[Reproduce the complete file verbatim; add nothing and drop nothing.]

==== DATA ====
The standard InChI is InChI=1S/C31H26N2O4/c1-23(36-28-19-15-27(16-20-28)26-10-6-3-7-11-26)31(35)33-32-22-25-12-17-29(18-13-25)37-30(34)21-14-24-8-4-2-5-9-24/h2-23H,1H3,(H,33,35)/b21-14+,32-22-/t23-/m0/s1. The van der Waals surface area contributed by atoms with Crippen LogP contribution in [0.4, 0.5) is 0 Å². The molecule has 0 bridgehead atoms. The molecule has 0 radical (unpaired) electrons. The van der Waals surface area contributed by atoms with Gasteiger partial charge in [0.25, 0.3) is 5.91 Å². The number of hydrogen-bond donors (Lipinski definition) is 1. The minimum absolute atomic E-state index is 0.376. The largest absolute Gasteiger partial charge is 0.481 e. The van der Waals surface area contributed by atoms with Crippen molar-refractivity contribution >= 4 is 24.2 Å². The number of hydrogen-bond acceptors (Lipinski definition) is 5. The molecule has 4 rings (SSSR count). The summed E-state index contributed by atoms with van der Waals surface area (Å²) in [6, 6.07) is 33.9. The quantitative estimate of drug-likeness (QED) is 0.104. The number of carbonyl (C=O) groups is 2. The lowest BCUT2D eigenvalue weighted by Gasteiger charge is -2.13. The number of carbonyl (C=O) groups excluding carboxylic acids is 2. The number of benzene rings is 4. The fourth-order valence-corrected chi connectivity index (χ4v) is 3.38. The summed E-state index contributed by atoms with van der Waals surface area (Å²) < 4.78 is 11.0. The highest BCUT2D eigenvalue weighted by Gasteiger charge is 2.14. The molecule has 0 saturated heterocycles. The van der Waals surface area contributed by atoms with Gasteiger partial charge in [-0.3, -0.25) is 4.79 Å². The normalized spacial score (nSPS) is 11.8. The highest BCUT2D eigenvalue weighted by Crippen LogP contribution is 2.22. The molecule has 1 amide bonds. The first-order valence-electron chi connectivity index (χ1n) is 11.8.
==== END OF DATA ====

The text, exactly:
The standard InChI is InChI=1S/C31H26N2O4/c1-23(36-28-19-15-27(16-20-28)26-10-6-3-7-11-26)31(35)33-32-22-25-12-17-29(18-13-25)37-30(34)21-14-24-8-4-2-5-9-24/h2-23H,1H3,(H,33,35)/b21-14+,32-22-/t23-/m0/s1. The van der Waals surface area contributed by atoms with Crippen LogP contribution in [0.4, 0.5) is 0 Å². The molecule has 0 bridgehead atoms. The molecule has 0 radical (unpaired) electrons. The van der Waals surface area contributed by atoms with Gasteiger partial charge in [0.25, 0.3) is 5.91 Å². The number of hydrogen-bond donors (Lipinski definition) is 1. The minimum absolute atomic E-state index is 0.376. The largest absolute Gasteiger partial charge is 0.481 e. The van der Waals surface area contributed by atoms with Crippen molar-refractivity contribution >= 4 is 24.2 Å². The number of hydrogen-bond acceptors (Lipinski definition) is 5. The molecule has 4 rings (SSSR count). The summed E-state index contributed by atoms with van der Waals surface area (Å²) in [6, 6.07) is 33.9. The quantitative estimate of drug-likeness (QED) is 0.104. The number of carbonyl (C=O) groups is 2. The lowest BCUT2D eigenvalue weighted by Gasteiger charge is -2.13. The number of carbonyl (C=O) groups excluding carboxylic acids is 2. The number of benzene rings is 4. The fourth-order valence-corrected chi connectivity index (χ4v) is 3.38. The summed E-state index contributed by atoms with van der Waals surface area (Å²) < 4.78 is 11.0. The highest BCUT2D eigenvalue weighted by Gasteiger charge is 2.14. The molecule has 0 saturated heterocycles. The van der Waals surface area contributed by atoms with Gasteiger partial charge in [-0.3, -0.25) is 4.79 Å². The normalized spacial score (nSPS) is 11.8. The highest BCUT2D eigenvalue weighted by Crippen LogP contribution is 2.22. The molecule has 1 amide bonds. The first-order valence-electron chi connectivity index (χ1n) is 11.8.